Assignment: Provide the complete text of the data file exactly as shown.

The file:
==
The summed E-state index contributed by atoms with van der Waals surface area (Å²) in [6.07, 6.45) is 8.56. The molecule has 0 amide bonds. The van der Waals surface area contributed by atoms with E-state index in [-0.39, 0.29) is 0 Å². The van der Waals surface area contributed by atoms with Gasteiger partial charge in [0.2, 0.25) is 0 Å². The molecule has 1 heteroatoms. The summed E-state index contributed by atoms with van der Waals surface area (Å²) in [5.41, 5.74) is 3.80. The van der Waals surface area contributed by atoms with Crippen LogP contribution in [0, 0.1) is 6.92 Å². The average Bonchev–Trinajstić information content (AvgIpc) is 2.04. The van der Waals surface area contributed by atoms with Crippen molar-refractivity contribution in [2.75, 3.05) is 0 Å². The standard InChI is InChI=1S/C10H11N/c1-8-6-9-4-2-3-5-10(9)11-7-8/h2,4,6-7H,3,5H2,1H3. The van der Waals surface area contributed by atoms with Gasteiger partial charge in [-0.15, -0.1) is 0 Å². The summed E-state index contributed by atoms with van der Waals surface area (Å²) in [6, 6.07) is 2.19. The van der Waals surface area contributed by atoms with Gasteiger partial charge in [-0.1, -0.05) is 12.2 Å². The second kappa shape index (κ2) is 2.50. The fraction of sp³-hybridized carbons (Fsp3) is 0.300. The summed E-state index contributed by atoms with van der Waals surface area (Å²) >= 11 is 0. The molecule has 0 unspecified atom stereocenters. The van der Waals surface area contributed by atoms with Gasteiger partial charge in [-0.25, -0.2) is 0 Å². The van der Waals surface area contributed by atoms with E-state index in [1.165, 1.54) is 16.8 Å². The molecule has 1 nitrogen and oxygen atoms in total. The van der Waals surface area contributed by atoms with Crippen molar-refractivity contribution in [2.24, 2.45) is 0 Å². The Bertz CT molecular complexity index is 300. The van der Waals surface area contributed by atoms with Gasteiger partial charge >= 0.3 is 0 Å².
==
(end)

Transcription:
The summed E-state index contributed by atoms with van der Waals surface area (Å²) in [6.07, 6.45) is 8.56. The molecule has 0 amide bonds. The van der Waals surface area contributed by atoms with E-state index in [-0.39, 0.29) is 0 Å². The van der Waals surface area contributed by atoms with Gasteiger partial charge in [0.2, 0.25) is 0 Å². The molecule has 1 heteroatoms. The summed E-state index contributed by atoms with van der Waals surface area (Å²) in [5.41, 5.74) is 3.80. The van der Waals surface area contributed by atoms with Crippen LogP contribution in [0, 0.1) is 6.92 Å². The average Bonchev–Trinajstić information content (AvgIpc) is 2.04. The van der Waals surface area contributed by atoms with Crippen molar-refractivity contribution in [2.75, 3.05) is 0 Å². The standard InChI is InChI=1S/C10H11N/c1-8-6-9-4-2-3-5-10(9)11-7-8/h2,4,6-7H,3,5H2,1H3. The van der Waals surface area contributed by atoms with Gasteiger partial charge in [-0.15, -0.1) is 0 Å². The summed E-state index contributed by atoms with van der Waals surface area (Å²) in [6, 6.07) is 2.19. The van der Waals surface area contributed by atoms with Gasteiger partial charge in [-0.1, -0.05) is 12.2 Å². The second kappa shape index (κ2) is 2.50. The fraction of sp³-hybridized carbons (Fsp3) is 0.300. The summed E-state index contributed by atoms with van der Waals surface area (Å²) >= 11 is 0. The molecule has 0 unspecified atom stereocenters. The van der Waals surface area contributed by atoms with Gasteiger partial charge in [-0.25, -0.2) is 0 Å². The van der Waals surface area contributed by atoms with E-state index in [1.165, 1.54) is 16.8 Å². The molecule has 1 nitrogen and oxygen atoms in total. The van der Waals surface area contributed by atoms with Crippen molar-refractivity contribution in [2.24, 2.45) is 0 Å². The Bertz CT molecular complexity index is 300. The van der Waals surface area contributed by atoms with Gasteiger partial charge >= 0.3 is 0 Å².